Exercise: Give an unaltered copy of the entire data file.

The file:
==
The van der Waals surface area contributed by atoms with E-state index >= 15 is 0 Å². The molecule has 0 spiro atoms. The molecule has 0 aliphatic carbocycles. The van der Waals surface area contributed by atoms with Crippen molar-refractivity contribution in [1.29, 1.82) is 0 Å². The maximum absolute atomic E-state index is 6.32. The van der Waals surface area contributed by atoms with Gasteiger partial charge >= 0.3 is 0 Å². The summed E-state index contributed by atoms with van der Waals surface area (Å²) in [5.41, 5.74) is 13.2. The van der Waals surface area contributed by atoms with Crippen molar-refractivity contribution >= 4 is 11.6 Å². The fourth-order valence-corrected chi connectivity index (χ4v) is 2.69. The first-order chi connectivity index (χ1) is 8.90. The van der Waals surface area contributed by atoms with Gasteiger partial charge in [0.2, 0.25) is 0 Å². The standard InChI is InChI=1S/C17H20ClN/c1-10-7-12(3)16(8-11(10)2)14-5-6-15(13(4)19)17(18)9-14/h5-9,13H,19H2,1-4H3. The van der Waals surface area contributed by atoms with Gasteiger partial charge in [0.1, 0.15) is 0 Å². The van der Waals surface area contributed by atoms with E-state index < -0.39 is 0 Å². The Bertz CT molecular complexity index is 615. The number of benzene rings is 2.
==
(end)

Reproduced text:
The van der Waals surface area contributed by atoms with E-state index >= 15 is 0 Å². The molecule has 0 spiro atoms. The molecule has 0 aliphatic carbocycles. The van der Waals surface area contributed by atoms with Crippen molar-refractivity contribution in [1.29, 1.82) is 0 Å². The maximum absolute atomic E-state index is 6.32. The van der Waals surface area contributed by atoms with Gasteiger partial charge >= 0.3 is 0 Å². The summed E-state index contributed by atoms with van der Waals surface area (Å²) in [5.41, 5.74) is 13.2. The van der Waals surface area contributed by atoms with Crippen molar-refractivity contribution >= 4 is 11.6 Å². The fourth-order valence-corrected chi connectivity index (χ4v) is 2.69. The first-order chi connectivity index (χ1) is 8.90. The van der Waals surface area contributed by atoms with Gasteiger partial charge in [0.2, 0.25) is 0 Å². The standard InChI is InChI=1S/C17H20ClN/c1-10-7-12(3)16(8-11(10)2)14-5-6-15(13(4)19)17(18)9-14/h5-9,13H,19H2,1-4H3. The van der Waals surface area contributed by atoms with Gasteiger partial charge in [0.1, 0.15) is 0 Å². The van der Waals surface area contributed by atoms with E-state index < -0.39 is 0 Å². The Bertz CT molecular complexity index is 615. The number of benzene rings is 2.